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PostPosted: Thu Jul 19, 2012 1:32 pm 
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Location: Omaha, Nebraska
As I had mentioned in another string, my Outback hull had cracked once again in the same location (just forward of the drive well at a little white plug). This same crack has happened to 3 hulls already. It seems to happen every two years.

Covered by Hobie's 2-year warranty (by less than a month in all cases), Hobie had been great at providing a free replacement hull twice now. This time though, Hobie is going to charge $496 for the hull. And shipping is $175. At $671, Hobie is probably still cutting me a break (am guessing a hull costs closer to $1100 maybe?).

My question, though, is what am I doing wrong to get such a short hull life?

1. I'm a 270 pound 60 year-old. I kayak local lakes, and once in a great while, an occasional river (I store my drive topside when river paddling to be sure it does not get hung on obstacles).

2. I'm guessing I average 2 outing a week, each about a 2-3 hours float.

3. Nebraska is usually good for about 7 months of kayaking per year.

3. The boat is trailered, has never been dropped, and has never hit rocky shores.

4. I had indeed hit a fair amount of underwater things in my first yak. But now I'm a seasoned pedaler and can pretty much guess where underwater danger lurks, so I slow down. Want proof? I bent just one fin rod last year (an underwater log), and the result was a 10 degree bend in the rod ...hardly catastrophic.

5. I am a strong pedaler, but my pedal drive is 6-years old. In order to preserve it, I don't speed around as often as I used to. However, the drive is Turbo Fin equipped.

I'm at a loss as to what's causing these hull failures. Surly, I am not abusing my hulls, at least in ways I can detect. So why did this last hull crack JUST like the other ones? And has Hobie re-engineered this crack area within the last 2 years? Or am I fated to run through yet another hull 2 years from now.

Thoughts appreciated...

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PostPosted: Fri Jul 20, 2012 3:51 pm 
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No way to explain why you would see three, but that is more common than than I can explain by sheer coincidence. There is likely are user difference. Bracing against the pedals when fishing or pushing yourself back into the seat? Like to pedal hard with Turbos? Hard to say. Something is fatiguing the material more than is seen on other peoples boats.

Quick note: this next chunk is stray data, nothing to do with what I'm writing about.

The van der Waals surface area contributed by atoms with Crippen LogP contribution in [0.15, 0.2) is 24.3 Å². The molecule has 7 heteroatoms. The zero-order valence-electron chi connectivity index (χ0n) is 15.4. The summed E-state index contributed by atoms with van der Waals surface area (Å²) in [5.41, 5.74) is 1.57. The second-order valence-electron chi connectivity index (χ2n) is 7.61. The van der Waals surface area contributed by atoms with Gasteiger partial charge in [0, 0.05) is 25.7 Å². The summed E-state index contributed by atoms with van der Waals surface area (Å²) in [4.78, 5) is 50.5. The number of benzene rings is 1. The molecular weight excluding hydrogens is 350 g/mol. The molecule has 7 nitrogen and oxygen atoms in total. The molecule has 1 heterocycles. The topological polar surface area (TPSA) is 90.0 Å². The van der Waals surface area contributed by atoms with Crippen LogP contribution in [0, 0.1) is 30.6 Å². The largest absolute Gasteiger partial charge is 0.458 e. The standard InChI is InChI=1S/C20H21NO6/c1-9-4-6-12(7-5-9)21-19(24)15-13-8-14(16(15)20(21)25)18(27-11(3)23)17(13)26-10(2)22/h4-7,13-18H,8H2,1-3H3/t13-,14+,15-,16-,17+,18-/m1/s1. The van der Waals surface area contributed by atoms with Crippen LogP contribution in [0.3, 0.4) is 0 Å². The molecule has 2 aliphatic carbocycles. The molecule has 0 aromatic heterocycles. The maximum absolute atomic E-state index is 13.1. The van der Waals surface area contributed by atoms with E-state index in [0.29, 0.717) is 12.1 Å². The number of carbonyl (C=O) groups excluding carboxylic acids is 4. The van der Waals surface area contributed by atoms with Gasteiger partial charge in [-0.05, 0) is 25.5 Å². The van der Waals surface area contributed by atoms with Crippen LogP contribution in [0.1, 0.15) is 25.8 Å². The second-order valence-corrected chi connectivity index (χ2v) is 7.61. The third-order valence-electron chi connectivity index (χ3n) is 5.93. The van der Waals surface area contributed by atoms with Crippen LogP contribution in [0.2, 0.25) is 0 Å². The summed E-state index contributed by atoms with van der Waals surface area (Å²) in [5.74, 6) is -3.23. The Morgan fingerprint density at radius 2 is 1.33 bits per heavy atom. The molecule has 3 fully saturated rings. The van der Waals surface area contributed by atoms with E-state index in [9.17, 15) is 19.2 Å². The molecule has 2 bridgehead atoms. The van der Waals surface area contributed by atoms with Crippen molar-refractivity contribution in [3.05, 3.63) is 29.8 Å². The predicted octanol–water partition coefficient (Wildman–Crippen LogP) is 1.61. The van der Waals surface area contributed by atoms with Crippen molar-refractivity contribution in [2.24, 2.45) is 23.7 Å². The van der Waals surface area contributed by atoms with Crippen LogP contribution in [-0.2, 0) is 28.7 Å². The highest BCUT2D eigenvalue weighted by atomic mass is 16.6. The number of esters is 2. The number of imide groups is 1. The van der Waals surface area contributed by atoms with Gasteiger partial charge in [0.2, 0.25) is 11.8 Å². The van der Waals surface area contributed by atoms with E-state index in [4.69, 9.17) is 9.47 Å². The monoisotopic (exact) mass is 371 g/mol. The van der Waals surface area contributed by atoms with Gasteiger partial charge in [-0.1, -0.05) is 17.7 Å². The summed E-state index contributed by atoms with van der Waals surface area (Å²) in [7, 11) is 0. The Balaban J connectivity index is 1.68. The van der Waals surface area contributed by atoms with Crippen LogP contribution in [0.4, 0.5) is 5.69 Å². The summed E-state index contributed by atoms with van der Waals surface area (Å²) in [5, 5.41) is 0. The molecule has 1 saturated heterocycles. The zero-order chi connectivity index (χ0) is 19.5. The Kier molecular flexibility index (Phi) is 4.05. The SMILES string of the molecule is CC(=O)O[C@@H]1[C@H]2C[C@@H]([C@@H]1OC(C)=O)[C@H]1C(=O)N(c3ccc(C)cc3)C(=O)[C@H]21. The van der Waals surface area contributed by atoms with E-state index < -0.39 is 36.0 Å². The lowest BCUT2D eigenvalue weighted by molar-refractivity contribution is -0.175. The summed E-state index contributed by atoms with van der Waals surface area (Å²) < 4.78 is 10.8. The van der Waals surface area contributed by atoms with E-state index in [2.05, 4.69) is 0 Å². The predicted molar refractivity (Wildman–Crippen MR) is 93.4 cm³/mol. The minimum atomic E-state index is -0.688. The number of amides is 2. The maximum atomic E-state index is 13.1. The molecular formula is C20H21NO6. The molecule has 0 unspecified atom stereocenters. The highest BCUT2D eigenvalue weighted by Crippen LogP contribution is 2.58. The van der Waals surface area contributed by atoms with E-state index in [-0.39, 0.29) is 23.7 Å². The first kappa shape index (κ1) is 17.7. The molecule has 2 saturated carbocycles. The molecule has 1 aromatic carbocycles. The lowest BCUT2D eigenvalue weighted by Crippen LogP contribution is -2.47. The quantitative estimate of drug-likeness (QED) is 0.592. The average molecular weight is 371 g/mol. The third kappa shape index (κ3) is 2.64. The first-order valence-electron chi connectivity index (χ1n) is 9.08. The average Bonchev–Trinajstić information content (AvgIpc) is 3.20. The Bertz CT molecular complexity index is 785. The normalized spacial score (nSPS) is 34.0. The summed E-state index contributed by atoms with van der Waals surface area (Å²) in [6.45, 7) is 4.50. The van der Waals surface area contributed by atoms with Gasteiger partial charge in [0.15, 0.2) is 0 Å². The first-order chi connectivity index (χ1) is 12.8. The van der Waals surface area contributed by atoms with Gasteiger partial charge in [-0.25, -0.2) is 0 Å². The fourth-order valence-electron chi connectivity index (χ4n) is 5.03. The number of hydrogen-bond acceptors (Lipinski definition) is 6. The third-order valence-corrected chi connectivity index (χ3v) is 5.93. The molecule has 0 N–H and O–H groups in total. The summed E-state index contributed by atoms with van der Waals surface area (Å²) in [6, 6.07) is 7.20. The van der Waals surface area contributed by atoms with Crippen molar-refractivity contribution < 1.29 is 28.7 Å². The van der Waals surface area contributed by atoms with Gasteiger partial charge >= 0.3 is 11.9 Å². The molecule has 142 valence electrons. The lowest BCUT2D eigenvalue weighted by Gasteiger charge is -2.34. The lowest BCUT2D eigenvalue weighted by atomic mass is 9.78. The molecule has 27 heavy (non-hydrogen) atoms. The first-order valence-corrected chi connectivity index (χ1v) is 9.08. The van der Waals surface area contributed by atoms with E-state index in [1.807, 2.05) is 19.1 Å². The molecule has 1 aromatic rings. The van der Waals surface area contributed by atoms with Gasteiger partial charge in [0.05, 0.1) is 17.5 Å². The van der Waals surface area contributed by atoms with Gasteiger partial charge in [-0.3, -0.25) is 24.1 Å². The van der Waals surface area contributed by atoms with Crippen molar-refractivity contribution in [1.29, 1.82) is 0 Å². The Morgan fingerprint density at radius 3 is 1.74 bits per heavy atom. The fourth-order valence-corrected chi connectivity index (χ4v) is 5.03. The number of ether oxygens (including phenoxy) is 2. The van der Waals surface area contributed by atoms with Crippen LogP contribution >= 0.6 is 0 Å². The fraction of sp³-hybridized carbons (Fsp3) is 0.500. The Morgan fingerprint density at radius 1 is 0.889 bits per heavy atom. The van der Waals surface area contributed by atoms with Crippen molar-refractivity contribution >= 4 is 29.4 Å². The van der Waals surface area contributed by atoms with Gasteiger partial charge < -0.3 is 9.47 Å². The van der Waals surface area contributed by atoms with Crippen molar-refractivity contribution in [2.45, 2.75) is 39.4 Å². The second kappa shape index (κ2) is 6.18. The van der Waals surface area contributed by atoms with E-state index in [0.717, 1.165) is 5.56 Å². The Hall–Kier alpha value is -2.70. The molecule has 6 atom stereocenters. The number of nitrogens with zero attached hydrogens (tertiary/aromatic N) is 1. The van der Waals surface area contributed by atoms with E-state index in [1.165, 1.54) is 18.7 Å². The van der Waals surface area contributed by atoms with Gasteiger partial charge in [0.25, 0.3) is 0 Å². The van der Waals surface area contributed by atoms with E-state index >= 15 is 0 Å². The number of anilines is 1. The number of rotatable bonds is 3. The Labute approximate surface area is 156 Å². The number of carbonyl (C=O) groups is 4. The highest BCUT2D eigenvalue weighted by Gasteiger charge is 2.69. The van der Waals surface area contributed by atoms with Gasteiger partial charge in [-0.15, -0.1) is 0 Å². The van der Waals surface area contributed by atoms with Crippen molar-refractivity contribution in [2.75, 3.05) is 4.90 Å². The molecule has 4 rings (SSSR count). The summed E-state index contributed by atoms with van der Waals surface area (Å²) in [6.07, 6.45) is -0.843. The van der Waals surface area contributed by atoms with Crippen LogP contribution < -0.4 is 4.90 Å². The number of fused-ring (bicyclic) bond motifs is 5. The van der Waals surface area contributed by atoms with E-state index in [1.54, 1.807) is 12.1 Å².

In any case, yes we have continued to improve the product through design, process and material changes. We have an extensive material qualification testing program that is more refined in the past few years. We were previously at the mercy of the plastics suppliers. No longer the case.

So... a new boat is a better boat for sure.

As far as the charge... I take it we are still covering you based on your original purchase? That makes some sense. We are talking 2006 original purchase? 2008 and 2010 replacements? I can tell you this... the tire or auto industry wouldn't cover issues like we do. You get past the first warranty period... you're done.

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PostPosted: Fri Jul 20, 2012 5:01 pm 
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Location: Omaha, Nebraska
Thanks. You're absolutely right about the warranty. I regard Hobie as on par with Apple. And I appreciate that.

Still, can't nail down why my boats fail so consistently. I do have turbos, and I can pedal strongly. But, as mentioned before, I had been easing-up over the last few years to preserve my old drive.

When I push back into my seat, I tend to just lift my butt with arms and swing back, so am not using pedals to brace in that case. And I don't fish, so top-side movement is minimal. And I also store very little that weighs much in the boat (no fish live-wells, equipment, etc.)

However, I do brace my feet a fair amount when I paddle. I brace my right foot against the bracing ribs within the boat. However, I brace my left foot by extending it while keeping it in the pedal (to keep the drive retracted. Could that possibly be a major cause for stress the hull?

The pressure, in that case, seems too consistent, and fairly light, compared to the back & forth stress of pedaling, to effect a hull enough to fail. Besides, the crack is initially on the hull's bottom surface, not in the pedal well notch. Only as it grows and breaches that little plug does the crack invade the notch. Mmmm.

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PostPosted: Fri Jul 20, 2012 6:01 pm 
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As I have been active in another thread regarding hull failures, I will make a quick post here. It seems this is very fair treatment by Hobie to replace these hulls and a reasonable charge for this replacement under the circumstances.

I have little doubt that there is something about the way you use the boat that differs from most. I have seen a few reports of people cracking their second or third hulls, so it definitely appears that there is something about particular individual habits that relates to problems. If I were Hobie, I would want to mount a camera on your boat and review the footage to see if they can identify anything in the way you drive. I would also guess that you're among the top 10% in total float time averaging in the vicinity of 300 hours per year.

Also, I know that the most recent drives have an extra guide pin on them, not sure what it is called, to ensure that you insert it straight. It could also provide some additional support, again, I don't really know. You might investigate a drive upgrade to see if there's something that might alleviate pressure in design improvements there.

If they are sending you a hull from the factory, they might also be able to examine and reinforce the stress area on your particular hull before it ships. I'm not sure if there's anything that can be done, but it sounds like you'd make a great tester for any further improvements in this area.

Good luck with your next hull!

-bob


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PostPosted: Sat Jul 21, 2012 5:31 am